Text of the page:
I asked this man had he anywhere to sleep – and he said that later he would go to the shelter by the railway station. So I knew that at least he would have a bed for the night. He wouldn’t come into mass although the temperature was below freezing and getting lower by the minute and he was drinking cold milk. I didn’t have the same amount of money I had given to the first person (who had said nothing about the shelter by the railway station) but I did have ten pounds left – so I gave it to him and asked him to get a warm meal somewhere so that he could get out of the cold for a few hours. Ten pounds might not buy him a restaurant meal – but it might get him something. He smiled and took it. I went back into mass. I felt better. I had met Jesus in the homeless.
At the end of mass I asked about shelters and said what the first man said – that there was no shelter. I was told that was wrong – that there were shelters open each night around the city, often based in churches (hence our one on Fridays). There wasn’t a list of them in our church however, so I couldn’t go back out and tell the man as no-one knew who was responsible for Sundays. I was told that the homeless charities would have gone around and told people. I realised that I had given away a substantial amount of money I couldn’t afford and which our family needed, to a man who, it seemed, may well have told me a lie. I felt stupid. If I was going to give that amount I should at least have given it directly to a homeless charity. I was told about a person known to the church who had got pneumonia from sleeping rough and had been taken into hospital, but still, on being discharged, refuses to go to a shelter and insists on sleeping on the street. She has alcohol problems.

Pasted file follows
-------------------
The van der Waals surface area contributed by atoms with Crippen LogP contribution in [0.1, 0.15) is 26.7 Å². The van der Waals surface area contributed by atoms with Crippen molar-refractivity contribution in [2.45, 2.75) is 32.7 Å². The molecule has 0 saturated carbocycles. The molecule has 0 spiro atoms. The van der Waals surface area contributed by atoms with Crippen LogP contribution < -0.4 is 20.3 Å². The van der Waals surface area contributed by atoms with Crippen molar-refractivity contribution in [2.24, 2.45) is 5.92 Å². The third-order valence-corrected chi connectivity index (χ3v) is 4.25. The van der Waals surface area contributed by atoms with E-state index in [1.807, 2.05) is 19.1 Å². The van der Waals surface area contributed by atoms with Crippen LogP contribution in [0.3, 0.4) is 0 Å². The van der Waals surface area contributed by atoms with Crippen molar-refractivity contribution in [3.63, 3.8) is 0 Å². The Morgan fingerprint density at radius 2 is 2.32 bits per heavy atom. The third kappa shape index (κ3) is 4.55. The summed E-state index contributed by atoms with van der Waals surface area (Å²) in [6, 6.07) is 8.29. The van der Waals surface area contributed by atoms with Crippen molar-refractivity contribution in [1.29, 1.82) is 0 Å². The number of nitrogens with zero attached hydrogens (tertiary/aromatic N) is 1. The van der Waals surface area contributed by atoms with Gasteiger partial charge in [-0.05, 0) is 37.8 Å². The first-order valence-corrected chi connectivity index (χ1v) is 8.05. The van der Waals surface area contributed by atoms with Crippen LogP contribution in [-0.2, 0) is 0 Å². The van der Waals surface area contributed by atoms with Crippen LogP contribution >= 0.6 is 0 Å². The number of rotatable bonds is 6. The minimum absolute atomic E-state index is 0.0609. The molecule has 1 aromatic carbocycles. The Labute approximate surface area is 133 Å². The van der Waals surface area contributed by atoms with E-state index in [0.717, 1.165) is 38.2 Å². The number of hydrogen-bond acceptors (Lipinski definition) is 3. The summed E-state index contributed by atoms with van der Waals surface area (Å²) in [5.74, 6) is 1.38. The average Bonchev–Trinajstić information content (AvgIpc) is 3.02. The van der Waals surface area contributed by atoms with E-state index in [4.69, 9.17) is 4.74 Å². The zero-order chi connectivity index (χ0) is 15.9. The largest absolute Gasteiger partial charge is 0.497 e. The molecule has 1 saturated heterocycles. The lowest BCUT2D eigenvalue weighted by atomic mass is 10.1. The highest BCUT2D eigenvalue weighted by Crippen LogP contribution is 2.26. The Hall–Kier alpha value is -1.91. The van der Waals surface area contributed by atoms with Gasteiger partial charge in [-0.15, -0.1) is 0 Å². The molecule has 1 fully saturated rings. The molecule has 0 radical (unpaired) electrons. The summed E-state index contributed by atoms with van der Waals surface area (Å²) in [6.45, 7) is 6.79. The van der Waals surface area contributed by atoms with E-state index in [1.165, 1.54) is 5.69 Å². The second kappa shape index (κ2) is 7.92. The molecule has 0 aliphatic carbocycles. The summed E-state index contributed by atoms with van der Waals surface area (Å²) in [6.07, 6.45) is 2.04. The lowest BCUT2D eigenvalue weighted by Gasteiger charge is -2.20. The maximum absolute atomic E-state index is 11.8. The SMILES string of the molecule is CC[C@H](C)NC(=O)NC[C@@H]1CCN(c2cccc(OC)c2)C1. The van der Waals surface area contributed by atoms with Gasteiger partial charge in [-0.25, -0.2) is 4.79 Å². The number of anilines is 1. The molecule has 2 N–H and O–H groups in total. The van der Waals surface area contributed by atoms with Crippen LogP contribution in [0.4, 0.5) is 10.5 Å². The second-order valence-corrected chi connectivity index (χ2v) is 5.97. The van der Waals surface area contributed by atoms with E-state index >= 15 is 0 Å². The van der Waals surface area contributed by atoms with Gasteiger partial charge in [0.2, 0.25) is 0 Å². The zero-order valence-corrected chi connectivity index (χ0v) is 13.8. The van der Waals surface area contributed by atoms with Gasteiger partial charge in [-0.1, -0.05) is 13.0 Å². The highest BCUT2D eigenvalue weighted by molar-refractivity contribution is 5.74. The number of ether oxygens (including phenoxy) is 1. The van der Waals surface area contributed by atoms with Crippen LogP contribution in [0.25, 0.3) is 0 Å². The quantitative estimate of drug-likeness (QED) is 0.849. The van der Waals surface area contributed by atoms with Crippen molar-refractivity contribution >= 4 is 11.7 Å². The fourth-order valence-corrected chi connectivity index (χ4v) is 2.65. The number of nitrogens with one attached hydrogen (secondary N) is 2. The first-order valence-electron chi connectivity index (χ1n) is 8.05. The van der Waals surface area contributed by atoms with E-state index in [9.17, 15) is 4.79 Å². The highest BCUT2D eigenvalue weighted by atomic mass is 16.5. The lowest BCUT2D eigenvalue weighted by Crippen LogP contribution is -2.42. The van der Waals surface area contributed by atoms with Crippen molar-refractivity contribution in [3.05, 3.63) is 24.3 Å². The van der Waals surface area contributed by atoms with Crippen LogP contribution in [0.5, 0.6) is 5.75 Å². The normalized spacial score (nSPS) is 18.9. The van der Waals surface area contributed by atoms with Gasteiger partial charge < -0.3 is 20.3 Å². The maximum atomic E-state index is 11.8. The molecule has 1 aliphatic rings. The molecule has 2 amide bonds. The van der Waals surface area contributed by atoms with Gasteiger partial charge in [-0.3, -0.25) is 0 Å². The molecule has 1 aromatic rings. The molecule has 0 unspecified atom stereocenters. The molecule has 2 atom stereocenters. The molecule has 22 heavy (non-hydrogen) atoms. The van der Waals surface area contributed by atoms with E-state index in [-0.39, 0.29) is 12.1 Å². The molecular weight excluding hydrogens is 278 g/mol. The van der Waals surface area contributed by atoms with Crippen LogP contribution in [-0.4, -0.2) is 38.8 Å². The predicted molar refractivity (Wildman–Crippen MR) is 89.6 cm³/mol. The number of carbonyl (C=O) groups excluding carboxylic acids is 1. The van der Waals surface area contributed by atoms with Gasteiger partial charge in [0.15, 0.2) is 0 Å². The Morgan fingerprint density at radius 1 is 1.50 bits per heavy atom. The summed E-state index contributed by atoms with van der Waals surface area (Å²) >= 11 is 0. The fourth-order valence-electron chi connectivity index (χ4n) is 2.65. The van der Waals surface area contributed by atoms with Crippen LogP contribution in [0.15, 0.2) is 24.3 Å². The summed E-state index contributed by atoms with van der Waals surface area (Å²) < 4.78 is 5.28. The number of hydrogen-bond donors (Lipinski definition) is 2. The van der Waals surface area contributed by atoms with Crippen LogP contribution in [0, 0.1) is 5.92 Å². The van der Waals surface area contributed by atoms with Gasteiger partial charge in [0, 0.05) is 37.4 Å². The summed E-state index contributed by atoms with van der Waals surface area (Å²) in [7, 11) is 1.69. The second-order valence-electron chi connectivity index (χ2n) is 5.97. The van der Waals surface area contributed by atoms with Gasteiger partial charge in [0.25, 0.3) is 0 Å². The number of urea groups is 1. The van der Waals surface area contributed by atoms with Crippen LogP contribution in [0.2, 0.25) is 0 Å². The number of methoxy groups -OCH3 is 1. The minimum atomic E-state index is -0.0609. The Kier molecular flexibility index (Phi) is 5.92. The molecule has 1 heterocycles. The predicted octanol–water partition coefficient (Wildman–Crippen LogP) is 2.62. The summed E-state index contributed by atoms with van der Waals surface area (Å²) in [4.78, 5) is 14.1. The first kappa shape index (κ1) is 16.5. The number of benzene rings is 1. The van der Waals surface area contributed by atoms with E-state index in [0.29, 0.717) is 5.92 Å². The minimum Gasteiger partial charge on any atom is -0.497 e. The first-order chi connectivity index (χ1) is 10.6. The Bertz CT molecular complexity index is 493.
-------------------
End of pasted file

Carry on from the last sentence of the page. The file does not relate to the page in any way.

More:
I looked around our church, seeing the food bank bin standing in front of the mural, and felt hopeless. Our country was in an awful mess and so many people needed help and I had not directed my money in the most efficient way.
I cried all the way back to the car. It was all so awful. My grand gestures meant nothing. I was ridiculous to think I could help like that. I was sorry I had thrown away our money. I had just been self indulgent.
The men were no longer in the doorways, at least. But I didn’t know where they were.
My family were lovely. My teenage girls hugged me. My husband told me about how when he had helped on a soup run in London, that many of the men he met with had had mental health problems and could not cope with any sort of organisation – that they weren’t out to defraud anyone – just not able to cope.
This story does not have a clear ending or moral. It is not a fairy tale. I may have done the wrong thing. Even if it was right I probably won’t do it again. I can’t afford to do it again. But I think, on balance, that last night, just for myself, I am glad I ‘spent’ that money. I find I don’t care if that first man lied. It was still too cold to be out. It was too cold to walk past two fellow human beings sleeping rough, as I so often do, and not be brutalised myself. I hope they both had a warm few hours at least – maybe in a warm pub but preferably in a shelter or B & B with a bed each – and got out of that freezing fog. Most of all I am glad I talked to each of them and told them that they should be warm. That it wasn’t right that they should be out in the cold like that. That they deserved to get shelter and be warm like me. I hope they believe me.
I think I will set up a direct debit to a homeless shelter. I think I will try to find out a list of the shelters in my city and the days they are opened, and ask my priest if I can put it on the back of the church. I am not sure if I can cope with being a regular volunteer. I know I can’t solve this. And I know that if I keep crying and giving money every time I see someone in a doorway that won’t help anyone and our family will have nothing to live on.